On Fri, May 16, 2014 at 12:36 AM, Marko Rauhamaa <ma...@pacujo.net> wrote:
> You and I could have opened the same C file. Only you see:
>    #include <stdio.h>
>    int                                       +--------------------+
>    main ( int     argc,                      | My first C program |
>           char *const argv[] )               +--------------------+
>    {
>            (void) printf( "Hello world\n" );
>            return(0);
>    }
> while I see:
>    #include <stdio.h>
>    /* My first C program */
>    int main(int argc, char *const argv[]) {
>      printf("Hello world\n");
>      return 0;
>    }

Well no, for two reasons. Firstly, I think the first one looks
disgusting, so even if I had that feature, I wouldn't use it like that

But more importantly: You can already do that sort of thing, and it's
a bad idea. Maybe there aren't any text editors that can do it, but
you can use source control that way. (I'm going to use git as my
example, as I don't know how it's done in hg or any other; but I'm
sure it won't be hard.) You just tell git that these files (probably
"files matching glob *.c") are to be reformatted, and provide two
commands: one that cleans a file prior to it going into source
control, and one that "smudges" it at the other end. So you could
simply write a code reformatter and register it as your smudge
command, and (in the interests of readable diffs) have some
standardized reformatter as the clean command. Voila! You now can
check out my code with your formatting.

Which brings me to the second reason for not doing this. That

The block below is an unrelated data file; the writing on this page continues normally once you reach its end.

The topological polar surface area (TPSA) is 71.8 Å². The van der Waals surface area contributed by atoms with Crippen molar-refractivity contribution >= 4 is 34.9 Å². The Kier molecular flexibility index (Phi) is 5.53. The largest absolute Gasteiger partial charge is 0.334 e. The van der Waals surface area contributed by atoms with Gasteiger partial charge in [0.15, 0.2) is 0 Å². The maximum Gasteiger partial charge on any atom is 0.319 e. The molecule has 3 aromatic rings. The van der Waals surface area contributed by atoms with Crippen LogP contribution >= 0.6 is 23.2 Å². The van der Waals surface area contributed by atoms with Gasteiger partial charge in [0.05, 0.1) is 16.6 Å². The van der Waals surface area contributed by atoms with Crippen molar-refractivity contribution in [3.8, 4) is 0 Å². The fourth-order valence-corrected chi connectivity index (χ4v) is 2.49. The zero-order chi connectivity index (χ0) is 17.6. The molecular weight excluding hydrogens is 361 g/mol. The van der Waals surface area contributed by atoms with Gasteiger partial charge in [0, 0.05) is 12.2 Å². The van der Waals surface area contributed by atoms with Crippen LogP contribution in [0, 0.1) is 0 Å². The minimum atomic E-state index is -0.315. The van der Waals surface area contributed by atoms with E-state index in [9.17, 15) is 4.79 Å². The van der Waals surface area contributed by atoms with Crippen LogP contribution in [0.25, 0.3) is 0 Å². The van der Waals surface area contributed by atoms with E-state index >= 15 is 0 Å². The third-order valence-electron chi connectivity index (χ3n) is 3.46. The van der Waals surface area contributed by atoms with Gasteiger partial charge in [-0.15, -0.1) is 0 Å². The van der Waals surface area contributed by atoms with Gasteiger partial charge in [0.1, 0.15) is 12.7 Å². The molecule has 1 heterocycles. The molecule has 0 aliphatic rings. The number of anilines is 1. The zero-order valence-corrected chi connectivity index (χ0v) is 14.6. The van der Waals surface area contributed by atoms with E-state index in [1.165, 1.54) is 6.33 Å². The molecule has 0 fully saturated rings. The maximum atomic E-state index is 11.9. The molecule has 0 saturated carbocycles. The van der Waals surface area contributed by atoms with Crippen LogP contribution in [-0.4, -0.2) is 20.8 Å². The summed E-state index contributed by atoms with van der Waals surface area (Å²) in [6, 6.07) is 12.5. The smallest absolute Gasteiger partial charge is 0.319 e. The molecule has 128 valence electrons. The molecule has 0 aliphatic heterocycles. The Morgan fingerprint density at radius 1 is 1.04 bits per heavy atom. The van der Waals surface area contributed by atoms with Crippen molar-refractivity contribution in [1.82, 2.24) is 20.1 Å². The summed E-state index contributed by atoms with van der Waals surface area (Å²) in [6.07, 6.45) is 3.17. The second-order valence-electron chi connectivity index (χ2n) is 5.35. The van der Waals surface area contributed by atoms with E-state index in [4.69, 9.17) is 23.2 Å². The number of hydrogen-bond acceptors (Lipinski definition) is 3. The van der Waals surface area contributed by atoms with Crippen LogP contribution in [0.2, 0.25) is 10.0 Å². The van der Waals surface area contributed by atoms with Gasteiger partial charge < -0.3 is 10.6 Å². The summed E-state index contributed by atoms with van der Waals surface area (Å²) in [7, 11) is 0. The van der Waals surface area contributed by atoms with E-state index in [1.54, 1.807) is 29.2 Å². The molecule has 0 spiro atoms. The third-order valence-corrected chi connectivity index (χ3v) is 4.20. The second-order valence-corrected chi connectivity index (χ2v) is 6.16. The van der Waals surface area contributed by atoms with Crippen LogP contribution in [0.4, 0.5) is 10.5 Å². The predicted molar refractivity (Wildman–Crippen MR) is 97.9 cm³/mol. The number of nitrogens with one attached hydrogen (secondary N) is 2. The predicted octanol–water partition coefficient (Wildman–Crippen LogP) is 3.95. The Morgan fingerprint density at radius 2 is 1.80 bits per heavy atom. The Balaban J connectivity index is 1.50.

clean/smudge operation *destroys information*. Once you enforce code
formatting like that, you violate PEP 8's "rule zero": sometimes, it's
better to break the rules. Sometimes, your nice code reformatting
operation will actually make the program worse... and there'll be no
way for you to get back from that.

Not to mention that any reformatting that inserts or deletes lines is
a pain for debugging. "Line 42" on your screen and "Line 42" in the
traceback won't be the same thing any more. If I run your code and
give you an exception trace, you'll have to check out my version of
the code to be able to understand anything. Theoretically that could
be solved (eg you absolutely always run the checked-in version - of
course, that assumes that everyone's smudge and clean will perfectly
recreate the exact same output), but even with editor support, where
you'd move the cursor around and the line number would go berserk
(press down-arrow three times and the line number goes 5, 6, 6, 10),
it would be a pain.

Code is a text file. So is music (I use GNU LilyPond, and everything
works like code). So is data, in many many cases. So is configuration,
often, although some programs prefer to work with an opaque format.
About the only thing that really definitely shouldn't be massaged into
text is actual 2D images. Can you turn this into a few lines of code?


Pretty much everything else, though, works better as plain text.


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